Hornbill Unleashed

September 26, 2011

What will replace the ISA?

Sim Kwang Yang

PRIME Minister Datuk Seri Najib Tun Razak announced on the eve of Malaysia Day that the Internal Security Act (ISA) and Emergency Ordinance would be repealed. These pieces of legislation have been part of Malaysian political life for the last 50 years.

The announcement has caused some confusion among Malaysians. On the one hand, there is almost universal support for the withdrawal of the ISA, but on the other, questions remain on what the new replacement legislation would look like. The mistrust of the Malaysian public regarding the proposed new laws is understandable.

The ISA was legislated in 1960, at a time when Malaysia was very much under the threat of the Communist Insurgency, while being destabilised by great ethnic tension as a result of the May 13 incident.

Since then, the security situation in Malaysia has much improved, and the Communist Insurgency has been eradicated. The spectre of race riots has almost disappeared, although there are still spates of racial tension from time to time.

The last time race tension became a national issue was during Operation Lalang, when 106 members of the opposition and social activists were arrested. Even that has passed and to many young Malaysians, Operation Lalang is a mystery.

Meanwhile, the Malaysian political scene has gone through some very fundamental and radical changes. Ever since the 2008 general elections, the country has been on the brink of witnessing a two-party system as the opposition coalition Pakatan Rakyat (PR) of PKR, PAS and DAP has emerged as a contender for power.

The political balance of power in Malaysia has changed beyond the point of no return. It is against this backdrop of major shifts of power within parliament that has created the possibility of the abolition of the ISA.

Personally, I would like to see the complete
abolition of ISA-related security laws. Harsh legislation like the ISA were necessary, perhaps, at one point in the early years of our nation’s history. But the political climate has changed drastically in Malaysia and I think it is time we abolish this unpopular law. It was a necessary evil at one time, but an evil nevertheless.

We are a country that proclaims to practise democracy with respect for the rule of law, human rights and the individual. The ISA is an anathema to the democratic spirit that ought to form the basis of the modern state.

The power of the ISA to arrest without warrant and detain without trial is repugnant to civilised societies of the world. Such powers may have been necessary in Malaysia at one time, but they have outlived their legitimacy and usefulness.

We have witnessed how in Middle Eastern countries like Libya, a whole society has been radicalised by sudden changes in the politics of the region. Changes in Libya came almost overnight to end Gaddafi’s 42-year rule.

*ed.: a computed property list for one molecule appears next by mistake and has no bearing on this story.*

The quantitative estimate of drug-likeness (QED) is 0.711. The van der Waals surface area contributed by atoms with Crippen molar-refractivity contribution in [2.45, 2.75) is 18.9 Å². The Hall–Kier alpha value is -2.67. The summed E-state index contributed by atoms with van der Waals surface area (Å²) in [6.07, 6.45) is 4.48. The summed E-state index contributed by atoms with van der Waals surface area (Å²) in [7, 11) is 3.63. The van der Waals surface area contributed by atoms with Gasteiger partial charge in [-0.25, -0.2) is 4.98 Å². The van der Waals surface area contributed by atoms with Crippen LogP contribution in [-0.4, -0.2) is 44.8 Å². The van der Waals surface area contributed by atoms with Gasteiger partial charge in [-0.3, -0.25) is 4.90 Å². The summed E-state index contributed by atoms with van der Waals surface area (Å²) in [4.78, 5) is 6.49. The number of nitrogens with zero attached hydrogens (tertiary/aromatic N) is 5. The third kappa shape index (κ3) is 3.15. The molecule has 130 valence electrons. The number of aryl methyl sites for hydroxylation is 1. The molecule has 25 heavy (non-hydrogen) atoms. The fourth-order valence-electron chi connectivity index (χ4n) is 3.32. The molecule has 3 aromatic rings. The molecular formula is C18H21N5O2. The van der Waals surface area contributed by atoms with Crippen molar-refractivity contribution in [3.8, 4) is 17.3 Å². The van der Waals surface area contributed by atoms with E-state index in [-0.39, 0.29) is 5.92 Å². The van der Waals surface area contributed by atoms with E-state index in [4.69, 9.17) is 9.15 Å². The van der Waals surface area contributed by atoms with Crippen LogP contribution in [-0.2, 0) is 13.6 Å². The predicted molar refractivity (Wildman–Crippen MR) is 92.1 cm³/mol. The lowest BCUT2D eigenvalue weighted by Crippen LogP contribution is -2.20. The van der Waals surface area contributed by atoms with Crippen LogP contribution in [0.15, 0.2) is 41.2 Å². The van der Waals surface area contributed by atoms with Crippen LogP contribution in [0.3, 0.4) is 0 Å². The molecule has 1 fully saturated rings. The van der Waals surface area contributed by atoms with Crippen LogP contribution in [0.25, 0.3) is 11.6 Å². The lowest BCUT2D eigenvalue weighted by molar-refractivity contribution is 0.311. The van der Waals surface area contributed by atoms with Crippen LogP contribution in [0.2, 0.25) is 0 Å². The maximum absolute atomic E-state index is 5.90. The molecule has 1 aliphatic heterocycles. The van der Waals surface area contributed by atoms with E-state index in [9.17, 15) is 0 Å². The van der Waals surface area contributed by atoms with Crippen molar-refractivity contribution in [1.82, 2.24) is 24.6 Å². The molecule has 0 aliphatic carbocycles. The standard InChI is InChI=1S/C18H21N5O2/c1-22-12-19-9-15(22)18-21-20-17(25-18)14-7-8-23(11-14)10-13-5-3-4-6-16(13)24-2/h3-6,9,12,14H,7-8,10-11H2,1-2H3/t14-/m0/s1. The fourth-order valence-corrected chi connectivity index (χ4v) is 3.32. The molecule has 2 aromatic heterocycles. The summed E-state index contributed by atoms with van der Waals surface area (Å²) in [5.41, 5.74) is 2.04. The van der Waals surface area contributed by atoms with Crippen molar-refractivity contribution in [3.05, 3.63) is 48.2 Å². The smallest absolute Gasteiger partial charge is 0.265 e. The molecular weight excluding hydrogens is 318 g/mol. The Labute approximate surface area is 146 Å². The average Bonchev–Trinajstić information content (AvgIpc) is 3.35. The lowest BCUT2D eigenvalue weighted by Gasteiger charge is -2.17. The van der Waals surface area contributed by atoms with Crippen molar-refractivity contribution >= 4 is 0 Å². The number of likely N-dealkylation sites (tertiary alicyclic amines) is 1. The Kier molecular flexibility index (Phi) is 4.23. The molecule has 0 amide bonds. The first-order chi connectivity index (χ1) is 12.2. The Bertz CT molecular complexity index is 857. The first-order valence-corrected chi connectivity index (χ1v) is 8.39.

We in Malaysia do not have to go through that kind of traumatic change. Fundamental changes in Malaysia can cure gradually without causing national trauma.

One of the ways we can be reborn under the same old democracy is to get rid of the ISA without proposing a replacement for it. We have faith in the good sense of the majority of Malaysians, and this seems to be a good time to be rid of the ISA and legislation like it forever.


  1. The other day, I was observing how a Bonzai lover tended to his lovely young plant. Besides pruning the leaves, he also used special copper wires to twirl, twist and bind various branches to bring out the best in its structure and form. According to him, the special copper wires have to remain bound to the bonzai tree for a time sufficient for the branches to take on the desired shape.

    Once the form is set on the tree, the copper wire will be removed and the plant will grow independently without any bindings. Its full splendour and stature will emerge when intermittent light pruncing of the leaves are done.

    The ISA is like the copper wires, which should be removed once the nation after 54 years of independence, and the people has gained sufficient level of maturity in governing its own affairs. Any further regressive and restrictive laws will impede the growth, uniqueness, dynamism, and maturity of its people.

    Therefore, any laws after the ISA should not be restrictive and suffocate the aspirations of the people to express themselves fairly and justly in the fully democratic society. The people are knowledgable and matured enough to face challenges. Perhaps, the government of the day is bound in its mindset and cannot let go of the past. A paradigm shift urgently needed.

    All Malaysians would want to live and stand tall in a progressive, harmonious, and tolerant country which is well respected by other nations of the world.

    Hence, let us hope tthat the pruning will be intermittent and light.

    Comment by Li Li Fa — September 26, 2011 @ 7:45 PM | Reply

  2. Just to remind you guys again, the Communist regimes are still active.

    Comment by PIO — September 26, 2011 @ 5:27 PM | Reply

  3. Well, SKY sorry to say this but I disagreed with your idea this time. Don’t just look at the surface. Go deeper. Who knows, there you might find the communist regimes are still active on through its close representatives and inherited legacy in our country. Who knows!

    Comment by PIO — September 26, 2011 @ 5:11 PM | Reply

  4. Old wine in new bottle.

    Comment by Smurfy — September 26, 2011 @ 3:38 PM | Reply

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